One of the more interesting record shops we visited on our recent trip to Ireland was All City. I’ve been to record stores that serve beer; I’ve even been to record stores that sell breakfast. But I’ve never been to one that has more space devoted to the sale of spray paint than it does records.
All City is a combination label, record store, and urban art supply emporium. Musically the selection is heavily weighted towards various types of electronic and beat centered music – a smattering of hip hop, but more geared towards beats, house, and the like. While the overall selection was somewhat small, this was the first store I’ve been to with such a strong concentration (and selection) of this kind of music, so it was fun to flip through the boxes and see so much different stuff. I only wish I’d had internet access so I could have looked up some of these artists – I might have walked out with more records.
The guy working put Klouds into my hand – they’d just gotten a shipment of new copies in, what I believe to be a re-pressing of Knxwledge’s first LP release from 2010. I wasn’t familiar with him but figured I’d give it a shot. It’s a very interesting record – 15 electronic tracks that feel in some ways more like sketches than complete songs, most likely due to Knowledge’s disconcerting way of abruptly ending each one. No fadeouts, no bringing down the tempo and thinning out the sound to bring it to a close. The beats just stop. (Silence). Then the next song kicks in full steam ahead. Absolutely not what I’m used to from my electronic music.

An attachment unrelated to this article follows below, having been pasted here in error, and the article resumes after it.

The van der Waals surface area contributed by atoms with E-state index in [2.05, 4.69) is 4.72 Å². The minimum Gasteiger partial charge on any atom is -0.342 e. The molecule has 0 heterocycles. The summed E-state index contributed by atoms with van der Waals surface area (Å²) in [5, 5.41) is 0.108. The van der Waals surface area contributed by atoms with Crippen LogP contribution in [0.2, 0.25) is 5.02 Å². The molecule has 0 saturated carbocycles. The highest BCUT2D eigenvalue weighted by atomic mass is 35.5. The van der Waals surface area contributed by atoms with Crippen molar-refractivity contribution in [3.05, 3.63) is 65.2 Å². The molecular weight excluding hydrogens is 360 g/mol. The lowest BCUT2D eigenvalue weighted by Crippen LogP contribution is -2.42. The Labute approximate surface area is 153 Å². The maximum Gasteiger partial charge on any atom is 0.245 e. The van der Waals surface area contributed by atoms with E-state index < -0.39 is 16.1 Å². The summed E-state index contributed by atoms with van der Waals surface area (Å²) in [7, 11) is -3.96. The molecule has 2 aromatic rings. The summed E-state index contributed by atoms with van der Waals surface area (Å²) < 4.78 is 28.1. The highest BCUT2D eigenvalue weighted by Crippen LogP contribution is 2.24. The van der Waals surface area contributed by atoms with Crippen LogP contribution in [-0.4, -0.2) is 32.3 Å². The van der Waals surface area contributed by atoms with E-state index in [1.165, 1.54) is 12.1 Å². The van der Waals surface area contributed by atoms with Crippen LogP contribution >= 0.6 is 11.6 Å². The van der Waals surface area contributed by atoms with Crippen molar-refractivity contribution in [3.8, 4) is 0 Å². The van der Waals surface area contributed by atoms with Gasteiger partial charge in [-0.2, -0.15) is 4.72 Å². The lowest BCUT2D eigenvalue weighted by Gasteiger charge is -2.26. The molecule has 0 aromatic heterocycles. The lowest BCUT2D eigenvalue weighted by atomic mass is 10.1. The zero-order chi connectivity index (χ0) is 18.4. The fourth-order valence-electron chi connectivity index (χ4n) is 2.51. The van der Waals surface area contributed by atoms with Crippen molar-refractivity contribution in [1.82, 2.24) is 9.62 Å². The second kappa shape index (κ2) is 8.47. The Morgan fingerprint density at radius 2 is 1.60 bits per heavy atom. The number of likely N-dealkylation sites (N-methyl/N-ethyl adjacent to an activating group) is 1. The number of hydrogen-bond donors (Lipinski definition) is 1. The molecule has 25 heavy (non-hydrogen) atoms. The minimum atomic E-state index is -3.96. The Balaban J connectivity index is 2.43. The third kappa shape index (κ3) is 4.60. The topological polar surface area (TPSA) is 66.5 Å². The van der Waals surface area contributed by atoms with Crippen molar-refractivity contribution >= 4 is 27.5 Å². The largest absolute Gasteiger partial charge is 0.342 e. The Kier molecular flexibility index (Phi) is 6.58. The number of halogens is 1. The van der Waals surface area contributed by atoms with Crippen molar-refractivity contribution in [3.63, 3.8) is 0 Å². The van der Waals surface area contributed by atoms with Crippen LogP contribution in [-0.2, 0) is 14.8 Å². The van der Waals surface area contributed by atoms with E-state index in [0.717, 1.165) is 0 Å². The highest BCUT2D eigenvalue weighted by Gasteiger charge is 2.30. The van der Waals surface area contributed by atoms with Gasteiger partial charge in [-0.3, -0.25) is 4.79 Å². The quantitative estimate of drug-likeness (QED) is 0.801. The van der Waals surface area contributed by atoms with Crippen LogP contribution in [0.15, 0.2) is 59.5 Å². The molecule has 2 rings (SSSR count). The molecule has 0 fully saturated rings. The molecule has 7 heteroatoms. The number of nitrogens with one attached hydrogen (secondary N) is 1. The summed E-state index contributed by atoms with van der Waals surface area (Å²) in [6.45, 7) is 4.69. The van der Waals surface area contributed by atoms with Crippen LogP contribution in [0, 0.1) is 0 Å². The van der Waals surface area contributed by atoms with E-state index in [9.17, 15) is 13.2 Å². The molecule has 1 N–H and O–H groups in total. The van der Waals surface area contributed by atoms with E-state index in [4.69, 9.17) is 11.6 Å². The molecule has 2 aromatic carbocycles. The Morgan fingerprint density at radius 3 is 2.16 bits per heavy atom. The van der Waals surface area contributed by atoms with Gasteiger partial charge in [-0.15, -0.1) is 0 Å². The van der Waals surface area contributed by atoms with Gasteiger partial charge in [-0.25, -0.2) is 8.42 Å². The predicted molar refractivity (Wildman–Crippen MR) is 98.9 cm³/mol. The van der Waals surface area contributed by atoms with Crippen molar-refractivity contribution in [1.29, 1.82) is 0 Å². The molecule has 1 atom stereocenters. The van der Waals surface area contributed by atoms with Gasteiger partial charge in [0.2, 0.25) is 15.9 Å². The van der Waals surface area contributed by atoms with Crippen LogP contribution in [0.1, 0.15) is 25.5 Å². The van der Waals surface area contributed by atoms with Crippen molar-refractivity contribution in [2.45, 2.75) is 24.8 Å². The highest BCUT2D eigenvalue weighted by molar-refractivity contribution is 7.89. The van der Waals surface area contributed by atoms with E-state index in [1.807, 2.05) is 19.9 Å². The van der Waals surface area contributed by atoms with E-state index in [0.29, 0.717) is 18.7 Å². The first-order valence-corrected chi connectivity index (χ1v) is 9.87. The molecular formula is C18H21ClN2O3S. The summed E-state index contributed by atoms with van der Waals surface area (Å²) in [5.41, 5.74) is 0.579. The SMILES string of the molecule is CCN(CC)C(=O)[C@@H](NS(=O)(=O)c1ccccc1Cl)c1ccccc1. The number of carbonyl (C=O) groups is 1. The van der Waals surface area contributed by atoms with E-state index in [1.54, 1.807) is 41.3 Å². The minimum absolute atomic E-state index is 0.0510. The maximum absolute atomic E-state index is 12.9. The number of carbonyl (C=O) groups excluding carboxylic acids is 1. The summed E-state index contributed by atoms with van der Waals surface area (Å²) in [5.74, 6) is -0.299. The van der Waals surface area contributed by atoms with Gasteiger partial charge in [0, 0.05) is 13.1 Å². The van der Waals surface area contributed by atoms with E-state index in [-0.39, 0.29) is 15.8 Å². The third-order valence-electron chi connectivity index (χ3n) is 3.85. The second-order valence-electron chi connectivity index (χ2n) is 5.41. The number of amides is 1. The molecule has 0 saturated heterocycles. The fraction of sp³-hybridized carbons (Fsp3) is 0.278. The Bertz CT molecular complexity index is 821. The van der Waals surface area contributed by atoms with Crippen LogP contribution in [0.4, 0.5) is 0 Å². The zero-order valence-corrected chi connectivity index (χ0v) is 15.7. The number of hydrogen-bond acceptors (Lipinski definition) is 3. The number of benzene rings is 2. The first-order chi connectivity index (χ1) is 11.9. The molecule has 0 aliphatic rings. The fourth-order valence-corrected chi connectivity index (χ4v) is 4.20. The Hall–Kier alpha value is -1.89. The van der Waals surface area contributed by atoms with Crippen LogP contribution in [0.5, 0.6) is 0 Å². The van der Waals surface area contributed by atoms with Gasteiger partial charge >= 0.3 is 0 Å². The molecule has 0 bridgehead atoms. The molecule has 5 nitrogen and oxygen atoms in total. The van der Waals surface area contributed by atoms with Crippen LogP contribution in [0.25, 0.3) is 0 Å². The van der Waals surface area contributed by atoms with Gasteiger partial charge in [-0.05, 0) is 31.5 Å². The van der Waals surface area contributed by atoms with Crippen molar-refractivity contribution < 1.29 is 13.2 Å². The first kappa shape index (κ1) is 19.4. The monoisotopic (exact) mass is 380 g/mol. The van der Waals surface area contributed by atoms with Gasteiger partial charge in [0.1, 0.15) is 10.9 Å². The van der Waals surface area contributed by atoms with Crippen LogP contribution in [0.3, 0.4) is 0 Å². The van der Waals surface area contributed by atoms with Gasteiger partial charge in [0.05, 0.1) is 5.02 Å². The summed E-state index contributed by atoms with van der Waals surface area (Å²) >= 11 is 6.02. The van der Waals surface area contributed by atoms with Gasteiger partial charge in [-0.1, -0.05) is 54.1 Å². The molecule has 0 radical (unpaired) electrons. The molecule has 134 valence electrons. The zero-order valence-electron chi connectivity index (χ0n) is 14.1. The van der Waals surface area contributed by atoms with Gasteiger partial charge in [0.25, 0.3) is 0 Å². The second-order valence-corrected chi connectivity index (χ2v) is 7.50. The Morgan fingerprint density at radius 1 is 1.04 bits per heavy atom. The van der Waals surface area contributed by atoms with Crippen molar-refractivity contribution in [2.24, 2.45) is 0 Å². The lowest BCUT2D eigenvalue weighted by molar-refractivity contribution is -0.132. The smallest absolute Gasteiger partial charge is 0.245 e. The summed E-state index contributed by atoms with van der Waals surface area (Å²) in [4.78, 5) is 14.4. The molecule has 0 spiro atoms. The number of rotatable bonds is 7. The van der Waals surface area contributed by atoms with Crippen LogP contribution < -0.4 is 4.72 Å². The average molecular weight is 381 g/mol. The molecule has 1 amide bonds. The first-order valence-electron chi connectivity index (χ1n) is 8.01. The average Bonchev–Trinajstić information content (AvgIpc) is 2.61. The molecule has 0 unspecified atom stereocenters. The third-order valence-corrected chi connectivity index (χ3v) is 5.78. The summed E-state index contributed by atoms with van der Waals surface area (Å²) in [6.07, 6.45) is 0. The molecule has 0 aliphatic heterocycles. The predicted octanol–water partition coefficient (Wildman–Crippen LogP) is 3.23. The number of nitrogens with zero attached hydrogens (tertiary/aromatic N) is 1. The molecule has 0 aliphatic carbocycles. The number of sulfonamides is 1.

Musically Knxwledge has deep influences. You can hear elements of jazz, soul, 80s style synths, hip hop… and everything in between. The start/stop nature and relatively short runtimes of the songs makes this a more challenging experience than a lot of electronica records, but it also snaps you back to attention and prevents you from sort of zoning out to the music. It’s certainly an interesting sound collage by this well-known beat-maker, though some of it feels a little incomplete, like it’s the middle of a song and not the whole thing. That’s probably by design… though I’d be very interested to hear some remixes of Klouds, because there are some tremendous parts to this record.